The successful long-term treatment of a horse in Sweden with central diabetes insipidus has been reported in the Journal of Veterinary Internal Medicine.
The four‐year‐old gelding received daily under-the-skin injections that successfully controlled his condition for more than five years.
The horse did not develop any adverse effects or reoccurrence of its initial problems.
Inge Durie, from the Strömsholm Equine Referral Hospital in Sweden, and Gaby van Galen, with the Veterinary Teaching Hospital at the University of Sydney, said the horse was referred to the Swedish hospital with excessive urine production and excessive thirst.
The animal was diagnosed with central diabetes insipidus.
This form of diabetes is caused by a lack of the hormone vasopressin, which results in the production of large quantities of very dilute urine. It can have several causes.
In humans, it is normally treated with a man-made hormone called desmopressin, which can be taken as a nasal spray, as oral tablets or via injection. Companion animals have also been successfully treated with the drug, and there is a case report of a foal being treated short-term using the synthetic hormone in eye drops.
Efforts to treat the horse by giving the hormone in eye drops proved unsuccessful, but the condition was successfully controlled with daily injections under the skin.
The researchers said the horse had been imported to Sweden from Latvia eight months before it was referred to the hospital for treatment.
Immediately on arrival from Latvia, the new owner noticed the animal’s excessive water consumption. The horse was stabled on straw and the owner noticed the bedding was always excessively wet.
A month before the hospital referral, a veterinarian checked the horse and found no abnormalities on physical examination. A blood test revealed no abnormalities. A urine test was undertaken, which showed extracellular bacteria.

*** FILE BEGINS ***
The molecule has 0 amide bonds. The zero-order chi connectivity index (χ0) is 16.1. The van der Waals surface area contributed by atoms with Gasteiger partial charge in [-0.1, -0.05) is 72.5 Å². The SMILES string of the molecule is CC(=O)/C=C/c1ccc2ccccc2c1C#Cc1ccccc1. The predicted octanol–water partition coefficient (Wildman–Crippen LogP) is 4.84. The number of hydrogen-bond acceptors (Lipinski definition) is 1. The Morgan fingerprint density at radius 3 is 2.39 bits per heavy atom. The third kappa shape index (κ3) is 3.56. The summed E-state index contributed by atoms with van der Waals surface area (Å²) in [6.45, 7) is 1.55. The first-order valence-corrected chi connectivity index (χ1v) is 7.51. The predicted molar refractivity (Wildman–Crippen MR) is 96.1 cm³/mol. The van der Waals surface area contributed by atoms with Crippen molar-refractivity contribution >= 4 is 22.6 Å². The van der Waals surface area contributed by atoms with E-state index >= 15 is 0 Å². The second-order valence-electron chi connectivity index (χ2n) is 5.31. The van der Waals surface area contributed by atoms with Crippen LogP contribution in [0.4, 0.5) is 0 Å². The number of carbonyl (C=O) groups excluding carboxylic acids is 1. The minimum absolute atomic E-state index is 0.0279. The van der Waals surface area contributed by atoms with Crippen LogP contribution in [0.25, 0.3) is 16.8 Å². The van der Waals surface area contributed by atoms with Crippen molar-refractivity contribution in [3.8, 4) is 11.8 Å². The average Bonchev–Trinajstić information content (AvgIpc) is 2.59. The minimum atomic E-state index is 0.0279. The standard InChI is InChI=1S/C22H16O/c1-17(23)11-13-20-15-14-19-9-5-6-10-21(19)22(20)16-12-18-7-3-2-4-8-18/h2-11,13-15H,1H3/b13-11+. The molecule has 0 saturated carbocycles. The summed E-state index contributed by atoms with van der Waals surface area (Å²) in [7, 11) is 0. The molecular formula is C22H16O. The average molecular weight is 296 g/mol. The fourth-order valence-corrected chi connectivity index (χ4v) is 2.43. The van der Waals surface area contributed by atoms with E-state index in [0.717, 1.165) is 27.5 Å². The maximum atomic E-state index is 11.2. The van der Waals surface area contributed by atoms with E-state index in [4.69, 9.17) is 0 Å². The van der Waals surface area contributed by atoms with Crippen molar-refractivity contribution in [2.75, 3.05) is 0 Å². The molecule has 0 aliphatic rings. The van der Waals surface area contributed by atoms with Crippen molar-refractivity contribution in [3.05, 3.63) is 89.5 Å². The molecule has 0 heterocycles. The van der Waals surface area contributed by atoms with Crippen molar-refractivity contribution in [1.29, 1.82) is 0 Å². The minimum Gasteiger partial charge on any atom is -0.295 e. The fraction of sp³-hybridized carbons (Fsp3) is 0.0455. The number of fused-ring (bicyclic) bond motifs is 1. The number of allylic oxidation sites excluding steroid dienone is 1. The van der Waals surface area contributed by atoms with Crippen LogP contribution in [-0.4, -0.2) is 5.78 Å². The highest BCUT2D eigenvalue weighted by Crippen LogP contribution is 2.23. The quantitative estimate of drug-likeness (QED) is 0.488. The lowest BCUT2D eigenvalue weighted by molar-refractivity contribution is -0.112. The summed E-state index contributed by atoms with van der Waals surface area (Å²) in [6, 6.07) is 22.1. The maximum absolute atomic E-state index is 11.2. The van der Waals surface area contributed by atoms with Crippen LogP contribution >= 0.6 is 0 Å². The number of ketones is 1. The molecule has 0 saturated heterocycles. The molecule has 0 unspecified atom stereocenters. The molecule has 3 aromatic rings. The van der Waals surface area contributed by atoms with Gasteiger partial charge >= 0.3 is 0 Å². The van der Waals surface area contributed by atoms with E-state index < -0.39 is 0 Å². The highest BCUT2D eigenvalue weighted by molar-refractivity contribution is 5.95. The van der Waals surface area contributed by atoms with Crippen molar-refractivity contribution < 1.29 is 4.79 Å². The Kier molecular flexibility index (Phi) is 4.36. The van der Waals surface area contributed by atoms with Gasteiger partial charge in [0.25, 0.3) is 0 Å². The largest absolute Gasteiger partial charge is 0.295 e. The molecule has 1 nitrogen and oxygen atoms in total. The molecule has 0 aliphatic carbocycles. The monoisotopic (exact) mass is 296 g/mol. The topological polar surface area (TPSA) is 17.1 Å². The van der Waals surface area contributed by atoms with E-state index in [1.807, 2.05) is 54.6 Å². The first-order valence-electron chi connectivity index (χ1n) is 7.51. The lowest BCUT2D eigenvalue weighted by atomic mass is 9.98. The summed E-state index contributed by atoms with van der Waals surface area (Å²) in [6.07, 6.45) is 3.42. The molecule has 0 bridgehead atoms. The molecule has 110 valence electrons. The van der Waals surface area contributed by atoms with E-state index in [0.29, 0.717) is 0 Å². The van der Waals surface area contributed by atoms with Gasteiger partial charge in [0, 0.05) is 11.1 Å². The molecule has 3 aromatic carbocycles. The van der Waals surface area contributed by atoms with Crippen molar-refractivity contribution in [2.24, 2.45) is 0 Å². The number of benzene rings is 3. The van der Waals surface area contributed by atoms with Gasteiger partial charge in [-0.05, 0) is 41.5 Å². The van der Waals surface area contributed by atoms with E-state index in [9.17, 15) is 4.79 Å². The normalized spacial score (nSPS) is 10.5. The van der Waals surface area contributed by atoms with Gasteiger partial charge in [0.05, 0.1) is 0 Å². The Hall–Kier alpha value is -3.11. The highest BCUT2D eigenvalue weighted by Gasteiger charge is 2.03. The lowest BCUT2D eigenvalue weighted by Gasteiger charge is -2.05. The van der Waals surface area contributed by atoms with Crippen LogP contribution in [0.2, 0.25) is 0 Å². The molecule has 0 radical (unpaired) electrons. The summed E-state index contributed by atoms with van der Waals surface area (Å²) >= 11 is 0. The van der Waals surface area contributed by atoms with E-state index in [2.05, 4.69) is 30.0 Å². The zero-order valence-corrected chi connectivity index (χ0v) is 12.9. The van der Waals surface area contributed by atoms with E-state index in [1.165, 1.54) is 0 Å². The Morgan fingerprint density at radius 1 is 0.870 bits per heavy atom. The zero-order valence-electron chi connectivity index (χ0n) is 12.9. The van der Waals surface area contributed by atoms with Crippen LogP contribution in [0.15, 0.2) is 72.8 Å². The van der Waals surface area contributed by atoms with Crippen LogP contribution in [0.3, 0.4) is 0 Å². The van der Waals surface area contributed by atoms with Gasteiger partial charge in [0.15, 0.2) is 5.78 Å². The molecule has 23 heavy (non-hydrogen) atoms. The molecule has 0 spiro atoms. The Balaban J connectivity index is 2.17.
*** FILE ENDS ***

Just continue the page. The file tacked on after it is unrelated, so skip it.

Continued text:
An antibiotic was given to treat a possible urinary tract infection, but no clinical improvement was seen.
The horse was then referred to the hospital in Strömsholm, where additional investigation led to the diagnosis of central diabetes insipidus.
Eye-drop treatment enjoyed partial success, but was limited in terms of the amount that could be given due to overflow from the eyes.
Daily injections delivered to the neck and shoulder area delivered the desired result in the horse, which was used recreationally for jumping and dressage.
One week after discharge, the owner was contacted by telephone. She reported that the horse tolerated the treatment well.
During the subsequent months and years, the owner was regularly contacted, and she continued to report that the horse was in good health, and there were no issues with treatment.
After 34 months of treatment, the owner reported that she noted more frequent urination for a couple of days. She was advised to switch to another injection site and to increase the dose because of the growth and weight gain of the horse. These measures resolved the problem.
After five years of treatment, blood and urine analyses were performed. They revealed no problems.
Discussing their findings, Durie and van Galen noted that no adverse reactions or clinical signs indicating overdose were reported during the five‐year treatment period of this horse.
“A limitation of this case report is the lack of diagnostic tests to further investigate the underlying cause of the central diabetes insipidus.”
They said the only disadvantages of the treatment were the cost (at about $US1000 a year) and the horse not being able to attend competitions because of anti-doping regulations.
“Desmopressin acetate should therefore be considered a valuable option for the long‐term treatment of horses with central diabetes insipidus.”
Long‐term hormone replacement treatment in a horse with central diabetes insipidus
Inge Durie and Gaby van Galen
Journal of Veterinary Internal Medicine, 21 January 2020 https://doi.org/10.1111/jvim.15697